World Wide Study Bible


a Bible passage

Click a verse to see commentary
11He came to what was his own, and his own people did not accept him.

Select a resource above

11. He came into his own. Here is displayed the absolutely desperate wickedness and malice of men; here is displayed their execrable impiety, that when the Son of God was manifested in flesh to the Jews, whom God had separated to himself from the other nations to be His own heritage, he was not acknowledged or received. This passage also has received various explanations. For some think that the Evangelist speaks of the whole world indiscriminately; and certainly there is no part of the world which the Son of God may not lawfully claim as his own property. According to them, the meaning is: “When Christ came down into the world, he did not enter into another person’s territories, for the whole human race was his own inheritance.” But I approve more highly of the opinion of those who refer it to the Jews alone; for there is an implied comparison, by which the Evangelist represents the heinous ingratitude of men. The Son of God had solicited an abode for himself in one nation; when he appeared there, he was rejected; and this shows clearly the awfully wicked blindness of men. In making this statement, the sole object of the Evangelist must have been to remove the offense which many would be apt to take in consequence of the unbelief of the Jews. For when he was despised and rejected by that nation to which he had been especially promised, who would reckon him to be the Redeemer of the whole world? We see what extraordinary pains the Apostle Paul takes in handling this subject.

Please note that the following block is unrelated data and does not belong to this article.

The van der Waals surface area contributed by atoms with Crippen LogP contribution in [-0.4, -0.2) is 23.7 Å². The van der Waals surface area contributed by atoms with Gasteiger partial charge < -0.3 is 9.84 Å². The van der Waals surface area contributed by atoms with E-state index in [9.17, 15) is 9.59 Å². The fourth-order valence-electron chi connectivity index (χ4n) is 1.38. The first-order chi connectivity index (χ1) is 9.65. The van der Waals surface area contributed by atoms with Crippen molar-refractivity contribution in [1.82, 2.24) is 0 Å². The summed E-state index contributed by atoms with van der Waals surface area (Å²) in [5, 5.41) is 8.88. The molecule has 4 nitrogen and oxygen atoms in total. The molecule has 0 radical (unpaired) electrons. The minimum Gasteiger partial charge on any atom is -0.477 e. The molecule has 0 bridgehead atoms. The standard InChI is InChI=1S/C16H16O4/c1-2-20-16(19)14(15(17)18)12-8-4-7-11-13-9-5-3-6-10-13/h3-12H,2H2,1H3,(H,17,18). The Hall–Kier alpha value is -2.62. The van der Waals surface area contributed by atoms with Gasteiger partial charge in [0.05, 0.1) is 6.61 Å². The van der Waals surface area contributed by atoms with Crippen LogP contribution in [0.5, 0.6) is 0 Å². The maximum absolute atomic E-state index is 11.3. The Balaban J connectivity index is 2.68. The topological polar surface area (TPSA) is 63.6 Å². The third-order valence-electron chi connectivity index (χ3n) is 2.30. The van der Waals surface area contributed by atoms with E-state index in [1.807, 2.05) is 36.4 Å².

Here both the Verb and the Noun are highly emphatic. He came. The Evangelist says that the Son of God came to that place where he formerly was; and by this expression he must mean a new and extraordinary kind of presence, by which the Son of God was manifested, so that men might have a nearer view of him. Into his own. By this phrase the Evangelist compares the Jews with other nations; because by an extraordinary privilege they had been adopted into the family of God. Christ therefore was first offered to them as his own household, and as belonging to his empire by a peculiar right. To the same purpose is that complaint of God by Isaiah:

The ox knoweth his owner, and the ass his master’s crib, but Israel knoweth me not, (Isaiah 1:3;)

for though he has dominion over the whole world, yet he represents himself to be, in peculiar manner, the Lord of Israel, whom he had collected, as it were, into a sacred fold.